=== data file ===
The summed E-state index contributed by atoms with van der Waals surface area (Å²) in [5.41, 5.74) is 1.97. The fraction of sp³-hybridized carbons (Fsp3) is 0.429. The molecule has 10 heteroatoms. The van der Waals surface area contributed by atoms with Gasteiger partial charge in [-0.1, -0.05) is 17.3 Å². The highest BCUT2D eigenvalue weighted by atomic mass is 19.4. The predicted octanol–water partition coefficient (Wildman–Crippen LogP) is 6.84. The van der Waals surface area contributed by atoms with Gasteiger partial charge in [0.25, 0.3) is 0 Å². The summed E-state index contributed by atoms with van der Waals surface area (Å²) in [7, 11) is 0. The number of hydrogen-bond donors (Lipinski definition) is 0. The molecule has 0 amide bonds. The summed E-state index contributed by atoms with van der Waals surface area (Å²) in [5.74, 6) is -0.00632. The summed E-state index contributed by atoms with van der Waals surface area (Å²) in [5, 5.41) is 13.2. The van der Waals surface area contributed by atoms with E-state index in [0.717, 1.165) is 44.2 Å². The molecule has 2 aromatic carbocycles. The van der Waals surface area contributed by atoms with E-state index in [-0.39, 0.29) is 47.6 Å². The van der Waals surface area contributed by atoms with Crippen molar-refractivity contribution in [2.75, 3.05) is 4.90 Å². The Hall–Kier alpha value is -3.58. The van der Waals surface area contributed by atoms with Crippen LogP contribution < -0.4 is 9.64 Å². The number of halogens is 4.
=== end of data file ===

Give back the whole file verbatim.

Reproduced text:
The summed E-state index contributed by atoms with van der Waals surface area (Å²) in [5.41, 5.74) is 1.97. The fraction of sp³-hybridized carbons (Fsp3) is 0.429. The molecule has 10 heteroatoms. The van der Waals surface area contributed by atoms with Gasteiger partial charge in [-0.1, -0.05) is 17.3 Å². The highest BCUT2D eigenvalue weighted by atomic mass is 19.4. The predicted octanol–water partition coefficient (Wildman–Crippen LogP) is 6.84. The van der Waals surface area contributed by atoms with Gasteiger partial charge in [0.25, 0.3) is 0 Å². The summed E-state index contributed by atoms with van der Waals surface area (Å²) in [7, 11) is 0. The number of hydrogen-bond donors (Lipinski definition) is 0. The molecule has 0 amide bonds. The summed E-state index contributed by atoms with van der Waals surface area (Å²) in [5.74, 6) is -0.00632. The summed E-state index contributed by atoms with van der Waals surface area (Å²) in [5, 5.41) is 13.2. The van der Waals surface area contributed by atoms with E-state index in [0.717, 1.165) is 44.2 Å². The molecule has 2 aromatic carbocycles. The van der Waals surface area contributed by atoms with E-state index in [-0.39, 0.29) is 47.6 Å². The van der Waals surface area contributed by atoms with Crippen molar-refractivity contribution in [2.75, 3.05) is 4.90 Å². The Hall–Kier alpha value is -3.58. The van der Waals surface area contributed by atoms with Crippen LogP contribution < -0.4 is 9.64 Å². The number of halogens is 4.